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Mare Dibaba Wins World Championship Marathon

MARE DIBABA WINS HISTORIC MARATHON GOLD FOR ETHIOPIA
By David Monti, @d9monti

(c) 2015 Race Results Weekly, all rights reserved
(Used with permission)

BEIJING
(30-Aug) — On the final day of the 15th IAAF World Championships in
Athletics at National Stadium here, the longest race on the women’s
program, the marathon, was decided by just one second.

Ethiopia’s
Mare Dibaba –no relation to multiple gold medalist Tirunesh Dibaba or
her younger sister Genzebe– won the first-ever marathon gold medal by
an Ethiopian woman at these championships. Not even five feet tall, the
tiny Dibaba stormed into the stadium with her taller Kenyan rival Helah
Kiprop, outkicking her for gold, 2:27:35 to 2:27:36 in the closest
finish ever in the history of these championships. Bronze went to
Eunice Kirwa, a Kenyan-born athlete who switched her allegiance to
Bahrain back in 2010.

“I had a very strong strategy to (out)
kick everybody,” Dibaba told the media after the race, adding that she
used the four Kenyans in the race to set the pace for her. “My plan was
to follow them, head-by-head.”

Dibaba, whose coach Haji Adillo
told Race Results Weekly two days ago that she was in the best shape of
her life, took a patient approach to today’s contest. Running with her
Ethiopian teammates, Tigist Tufa and Tirfi Tsegaye, she was content to
cruise along at the gentle early pace, set mostly by the Japanese team
of Mai Ito, Risa Shigetomo and Sairi Maeda. The entire Kenyan team, led
by defending champion Edna Kiplagat and last year’s TCS New York City
Marathon runner-up Jemima Sumgong, was also in the lead pack which
which cruised through half-way in a modest 1:15:16. The soaking
humidity made running any faster difficult.

“The pace was good,” commented the bronze medalist Kirwa.

Slightly
behind the 16-strong lead pack, America’s Serena Burla was working her
way up with China’s Ding Changqin and Wang Xueqin. Burla, a cancer
survivor, said she was just trying to be competitive and put herself in
position to contend.

“I just really wanted to put on the USA uniform, execute, and put myself in it,” Burla said after the race.

By
30-K (1:46:50), the Japanese team was struggling to keep up. Like they
had done in the 5000m and 10,000m track races at these championships,
they set the pace early, but then faded when the faster running
started. The five kilometers between 30 and 40-K were the fastest so
far in the race (17:15), putting the Japanese (and American Burla who
would finish tenth) out of contention. That segment was fast enough to
dwindle the pack to just six: Dibaba, Sumgong, Kirwa, Kiprop, Kiplagat
and Tufa.

Just three minutes later, Tufa was dropped (she would
finish sixth). Kiplagat, who is typically comfortable running at the
back of the pack, was staying in contact, but soon she too started to
fade.

“I was not expecting it,” Kiplagat said of falling off
the pace and eventually finishing fifth. “I tried to run my own race. I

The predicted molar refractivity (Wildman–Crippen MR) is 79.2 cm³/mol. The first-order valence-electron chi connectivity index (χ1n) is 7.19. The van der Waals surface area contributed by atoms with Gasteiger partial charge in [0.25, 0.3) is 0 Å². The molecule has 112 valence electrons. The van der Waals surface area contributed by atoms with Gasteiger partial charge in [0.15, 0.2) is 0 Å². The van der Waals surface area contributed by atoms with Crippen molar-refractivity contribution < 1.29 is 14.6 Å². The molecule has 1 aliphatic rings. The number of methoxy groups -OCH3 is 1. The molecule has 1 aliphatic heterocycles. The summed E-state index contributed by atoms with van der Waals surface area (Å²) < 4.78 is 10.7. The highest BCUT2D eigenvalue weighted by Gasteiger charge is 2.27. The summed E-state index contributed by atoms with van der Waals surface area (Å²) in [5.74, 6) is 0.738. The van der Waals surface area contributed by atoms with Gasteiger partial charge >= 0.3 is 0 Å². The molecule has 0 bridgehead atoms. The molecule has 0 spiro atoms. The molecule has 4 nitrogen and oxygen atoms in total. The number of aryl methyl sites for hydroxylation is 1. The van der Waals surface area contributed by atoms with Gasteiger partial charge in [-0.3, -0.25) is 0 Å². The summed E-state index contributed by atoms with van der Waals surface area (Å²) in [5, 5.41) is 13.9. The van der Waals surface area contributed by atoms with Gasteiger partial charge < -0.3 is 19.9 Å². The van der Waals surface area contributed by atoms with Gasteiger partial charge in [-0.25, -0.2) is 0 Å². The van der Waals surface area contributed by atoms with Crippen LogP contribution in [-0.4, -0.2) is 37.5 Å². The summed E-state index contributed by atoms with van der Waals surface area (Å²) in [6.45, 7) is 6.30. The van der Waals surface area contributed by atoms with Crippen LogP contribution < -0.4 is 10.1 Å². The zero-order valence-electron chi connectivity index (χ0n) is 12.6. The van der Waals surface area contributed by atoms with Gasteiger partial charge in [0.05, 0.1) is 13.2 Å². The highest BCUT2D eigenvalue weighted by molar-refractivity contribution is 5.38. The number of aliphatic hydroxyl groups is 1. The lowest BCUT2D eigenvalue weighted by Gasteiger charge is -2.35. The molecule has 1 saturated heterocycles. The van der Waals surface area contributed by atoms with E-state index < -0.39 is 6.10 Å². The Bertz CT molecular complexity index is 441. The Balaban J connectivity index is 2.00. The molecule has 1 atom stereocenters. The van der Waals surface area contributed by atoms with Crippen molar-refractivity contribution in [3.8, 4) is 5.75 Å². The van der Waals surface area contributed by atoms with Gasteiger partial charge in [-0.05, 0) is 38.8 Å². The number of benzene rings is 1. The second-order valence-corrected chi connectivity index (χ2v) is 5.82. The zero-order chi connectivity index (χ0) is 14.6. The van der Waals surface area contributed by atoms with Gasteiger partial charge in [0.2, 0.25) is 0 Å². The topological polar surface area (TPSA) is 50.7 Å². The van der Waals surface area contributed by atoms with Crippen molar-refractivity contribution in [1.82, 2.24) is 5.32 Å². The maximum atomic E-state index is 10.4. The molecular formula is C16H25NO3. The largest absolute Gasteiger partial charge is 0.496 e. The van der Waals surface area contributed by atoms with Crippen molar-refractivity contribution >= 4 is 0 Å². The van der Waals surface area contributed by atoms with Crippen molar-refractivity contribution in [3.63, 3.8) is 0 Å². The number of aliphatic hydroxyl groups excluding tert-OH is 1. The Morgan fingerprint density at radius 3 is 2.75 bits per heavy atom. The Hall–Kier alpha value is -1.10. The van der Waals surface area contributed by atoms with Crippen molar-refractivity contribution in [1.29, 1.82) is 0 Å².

tried to put in my tactics, but it didn’t work. My legs were too tight,
and my body did not react as I expected.”

The 5-K segment
through the 40-K mark was covered in a swift 16:34, easily the fastest
of the race. The four women left –Dibaba, Kiprop Kirwa, and Sumgong–
were all still in contention as National Stadium came into view.

“When
we were at 40 kilometers it was a bit tricky,” observed Kiprop, who was
competing in her first World Championships. “Everybody was there.
Everybody was strong.”

All four women entered the tunnel to the
stadium at about the same time, but Sumgong was lagging. Into the
arena, Dibaba and Kiprop emerged from behind the electronic sign at the
top of the homestretch together. Like the men last weekend, they only
had 110 meters to run in the stadium: a straight drag race for the tape.

“When
I saw the Ethiopian athlete pushing, then I tried to push,” Kiprop told
reporters. “I didn’t expect, but I tried my best.”

Down the
homestretch, Dibaba showed remarkable speed for a marathoner, her short
legs turning over furiously as she headed for the tape. She said she
was ready for any kind of finish.

“When we were coming, the two
of us on the track, I wanted to use all my energy to the final line,”
Dibaba told Race Results Weekly with Coach Adillo translating. “I know
I’m very fast kick in the last. I don’t worry about anything.”

Dibaba’s
medal lifted the Ethiopian team to the sixth position on the medal
table with two golds and a total of five medals. Genzebe Dibaba has a
chance to win another gold tonight when she races in the 5000m.
Ethiopia won 10 medals at the last IAAF World Championships and was the
sixth-ranked team.

Also, with her victory here today, Dibaba is
now on top of the Abbott World Marathon Majors leaderboard for Series
IX with 41 points. Kiprop is second with 32 points. The series
concludes at the Tokyo Marathon next February when the top male and
female point-earners will be awarded a $500,000 grand prize. Today’s
victory was worth $60,000 in prize money, but certainly nearly as much
from her corporate sponsor, Nike.

In all, 52 women finished today’s race and another 13 dropped out.

PHOTO:
Mare Dibaba of Ethiopia winning the 2015 IAAF World Championships
Marathon in Beijing in 2:27:35

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